Scientists are taking a step closer to understanding what controls the fine particles in the Earth's atmosphere, after identifying new relationships between natural pollutants and artificial pollutants.
A good particle is an air pollutant that can adversely affect human health when air levels are too high and can affect the climate.
The breakthrough can lead to stronger, more precisely climate-related legislation and cleaner air, researchers say. The international team, led by the University of Manchester and Forschungszentrum Jülichhung in Germany, examined the impact of the average organic aerosol (SOA) in our air.
SOA consists of extremely small particles and is made in the atmosphere of natural and artificial emissions. They are produced through complex interactions between sunlight and volatile organic compounds of trees, plants, cars or industrial emissions.
These small particles seriously affect the physical and mental health of people and are the main contributor to the premature deaths of about 5.5 million people worldwide every year. The impact of these particles on the climate is also responsible for the largest insufficient contribution to the effect on the radiation balance that affects climate change.
The international team is studying the formation of fine SOA particles from various vapors emitted from natural plants and from mixtures of human and natural vapors that react in the laboratory. In all cases, they found that a smaller particle mass was made when the same amount of steam reacted in a mixture than when it was reacted independently.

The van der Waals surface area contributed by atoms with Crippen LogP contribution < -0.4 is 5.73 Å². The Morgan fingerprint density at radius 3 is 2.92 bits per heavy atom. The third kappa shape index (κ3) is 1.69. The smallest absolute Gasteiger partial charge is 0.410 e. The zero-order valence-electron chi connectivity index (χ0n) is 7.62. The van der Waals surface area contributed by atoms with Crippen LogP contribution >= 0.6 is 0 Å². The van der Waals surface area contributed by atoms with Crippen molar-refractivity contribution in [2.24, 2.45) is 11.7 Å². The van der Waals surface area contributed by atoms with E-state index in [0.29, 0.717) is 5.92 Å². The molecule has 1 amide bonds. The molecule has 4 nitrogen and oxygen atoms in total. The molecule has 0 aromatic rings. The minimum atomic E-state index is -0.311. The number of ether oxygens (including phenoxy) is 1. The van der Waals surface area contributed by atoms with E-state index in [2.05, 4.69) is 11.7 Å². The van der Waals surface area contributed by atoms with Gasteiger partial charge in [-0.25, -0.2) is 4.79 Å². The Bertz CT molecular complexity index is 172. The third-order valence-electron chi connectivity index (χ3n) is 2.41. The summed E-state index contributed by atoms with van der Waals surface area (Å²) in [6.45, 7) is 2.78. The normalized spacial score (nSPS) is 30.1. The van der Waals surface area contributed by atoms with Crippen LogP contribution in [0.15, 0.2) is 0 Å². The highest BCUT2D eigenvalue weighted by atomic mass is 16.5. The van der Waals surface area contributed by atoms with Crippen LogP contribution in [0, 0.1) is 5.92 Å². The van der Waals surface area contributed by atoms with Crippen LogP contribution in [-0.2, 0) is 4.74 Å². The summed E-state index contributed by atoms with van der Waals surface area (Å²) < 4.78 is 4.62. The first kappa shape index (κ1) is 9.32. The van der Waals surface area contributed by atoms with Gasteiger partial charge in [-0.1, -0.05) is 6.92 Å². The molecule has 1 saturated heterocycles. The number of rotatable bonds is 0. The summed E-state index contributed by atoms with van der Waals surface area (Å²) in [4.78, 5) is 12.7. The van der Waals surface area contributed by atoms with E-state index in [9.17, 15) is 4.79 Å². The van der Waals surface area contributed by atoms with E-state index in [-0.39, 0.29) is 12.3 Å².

Leading author, Professor Gordon McFhivens, from the Manchester School of Earth and Environmental Sciences, explains: "It has long been recognized that we should consider the whole blend of vapor when predicting the amount of secondary pollutants such as ozone.
"Our findings now show that we also need to know which compounds with natural traces and natural elements are present in the right atmosphere in order to measure particle pollution."
The study is the first study of its kind to consider the impact of these complex vapor mixtures on the concentration of atmospheric particles.
Professor Thomas Mentel, a co-author of the FSJ, added: "By carefully designing the experiment, we managed to understand two different ways that the amount of formed particles was reduced in the mixture. We found that trace compounds do not compete only with the reactant, but also the products of these reactions may react to prevent the effective formation of particles.
"With the inclusion of this experimentally observed effect in the global air quality model, we have shown that the mass of fine particles can be significantly affected under real atmospheric conditions, and not just those in the laboratory."
This monitored quantification of the interaction between particulate evaporation gives the first view of how pollutants will communicate in the complex mixtures found in the right atmosphere.
Professor McFhiggins concluded: "Our work provides a roadmap for understanding the future contributions of particles to the quality of air and climate. By including these results and those from further experiments in numerical models, we will be able to give real advice to policymakers."